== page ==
LandscapeMountains 4.4 runs for us now at around 28fps (DK2, hmd sp 130) and also doesn’t get much faster when reducing the screen percentage.
Don’t be discouraged! There are ways to get this great engine to work well for VR’s high FPS requirements. Hopefully something in the write-up below will prove of use to you or others.
To clarify my previous comment, we removed all game functionality from Couch Knights when we ran our 120 FPS test. We wanted a proof of concept that a standalone detailed indoor environment can reach 120 FPS in VR on the DK2 in UE4.
Couch Knights at high FPS in VR - What we learnt
The most important optimization made in Couch Knights to have it run so well in VR, from our analysis, was the PostProcessVolume3 found in the scene outliner. Once you select it, on the details page you can see how the designer masterfully adjusted the graphic settings downward while keeping a great look and feel for the scene. If you simply float out of the Couch Knights apartment and cross the PostProcessVolume3 box, you’ll see graphics get bumped up.
GPU: GTX 680 SLI (though SLI was disabled for the test, i.e. it ran on one card)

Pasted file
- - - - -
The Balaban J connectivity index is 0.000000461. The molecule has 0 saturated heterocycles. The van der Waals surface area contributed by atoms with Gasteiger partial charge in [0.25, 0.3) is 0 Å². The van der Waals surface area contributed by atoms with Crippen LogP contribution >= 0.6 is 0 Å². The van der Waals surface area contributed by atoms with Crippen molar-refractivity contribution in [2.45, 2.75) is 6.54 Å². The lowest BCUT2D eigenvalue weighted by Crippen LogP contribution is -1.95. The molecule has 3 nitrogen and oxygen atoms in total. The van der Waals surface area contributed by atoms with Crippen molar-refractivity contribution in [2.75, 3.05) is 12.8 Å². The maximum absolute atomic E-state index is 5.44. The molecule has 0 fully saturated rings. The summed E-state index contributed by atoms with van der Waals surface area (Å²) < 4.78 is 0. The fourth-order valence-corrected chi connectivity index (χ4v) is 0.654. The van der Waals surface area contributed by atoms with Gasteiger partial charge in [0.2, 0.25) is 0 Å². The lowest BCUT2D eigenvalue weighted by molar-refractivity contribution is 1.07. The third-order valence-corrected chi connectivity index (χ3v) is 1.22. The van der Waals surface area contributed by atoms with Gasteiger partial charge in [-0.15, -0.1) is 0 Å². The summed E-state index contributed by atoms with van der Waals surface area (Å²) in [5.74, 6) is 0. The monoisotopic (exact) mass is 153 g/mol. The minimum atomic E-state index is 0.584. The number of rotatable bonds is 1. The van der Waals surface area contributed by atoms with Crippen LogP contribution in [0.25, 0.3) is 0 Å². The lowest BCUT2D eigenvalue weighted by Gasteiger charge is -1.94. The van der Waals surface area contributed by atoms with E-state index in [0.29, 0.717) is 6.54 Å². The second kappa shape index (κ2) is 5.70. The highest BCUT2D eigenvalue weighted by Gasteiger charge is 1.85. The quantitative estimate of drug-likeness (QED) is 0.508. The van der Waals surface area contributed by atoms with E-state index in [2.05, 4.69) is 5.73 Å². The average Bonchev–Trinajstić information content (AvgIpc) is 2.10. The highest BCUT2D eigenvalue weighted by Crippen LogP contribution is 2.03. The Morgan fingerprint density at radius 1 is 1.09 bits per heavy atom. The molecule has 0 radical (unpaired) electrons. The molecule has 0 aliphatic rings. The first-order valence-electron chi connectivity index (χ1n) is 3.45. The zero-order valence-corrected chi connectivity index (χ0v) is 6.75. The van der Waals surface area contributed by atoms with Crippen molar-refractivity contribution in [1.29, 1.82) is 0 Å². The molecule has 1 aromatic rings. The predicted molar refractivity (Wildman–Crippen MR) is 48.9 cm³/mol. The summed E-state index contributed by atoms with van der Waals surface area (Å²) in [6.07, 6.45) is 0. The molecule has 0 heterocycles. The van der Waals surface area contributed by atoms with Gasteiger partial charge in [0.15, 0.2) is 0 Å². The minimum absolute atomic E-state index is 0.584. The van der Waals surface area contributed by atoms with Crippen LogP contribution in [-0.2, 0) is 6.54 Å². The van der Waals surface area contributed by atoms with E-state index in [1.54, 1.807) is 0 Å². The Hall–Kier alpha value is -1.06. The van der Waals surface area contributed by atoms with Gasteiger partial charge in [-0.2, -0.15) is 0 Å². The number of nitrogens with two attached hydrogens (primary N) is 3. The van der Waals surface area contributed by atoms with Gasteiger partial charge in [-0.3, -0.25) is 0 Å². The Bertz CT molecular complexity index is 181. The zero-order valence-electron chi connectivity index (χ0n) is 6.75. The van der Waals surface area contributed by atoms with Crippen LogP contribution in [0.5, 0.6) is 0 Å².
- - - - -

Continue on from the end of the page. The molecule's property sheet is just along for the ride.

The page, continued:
CPU: i7-3820 3.6GHz
Monitor: 120hz 1080p
Couch Knights for Unreal Engine 4.3 (from UE4 Marketplace)
Opened in Unreal Engine 4.4
Oculus SDK v0.4.1 Beta (OVR service was disabled)
Three key points
We removed all code/blueprints/scoreboards from the game and adjusted the player start so that we could move around the room. We also removed the two guys in the room as this was an environment proof of concept
We launched the game standalone, not from the editor, but from windows explorer (file system)
a. Launching the game from the editor, as has been previously pointed out, will mean considerably lower FPS
We measured 120 FPS after launching the game, bringing up the console (with the “`” keyboard key), typing “stat fps”, then “stereo on”
a. The window was kept on the 120hz monitor, not the DK2. Sending the screen to the DK2 capped us at 60/75 FPS, i.e. DK2 screen refresh rate
Also, the VR community has thankfully put together a number of guides to help with getting better FPS out of UE4, though keep in mind a setting or two advised below might not work anymore with newer UE4 versions: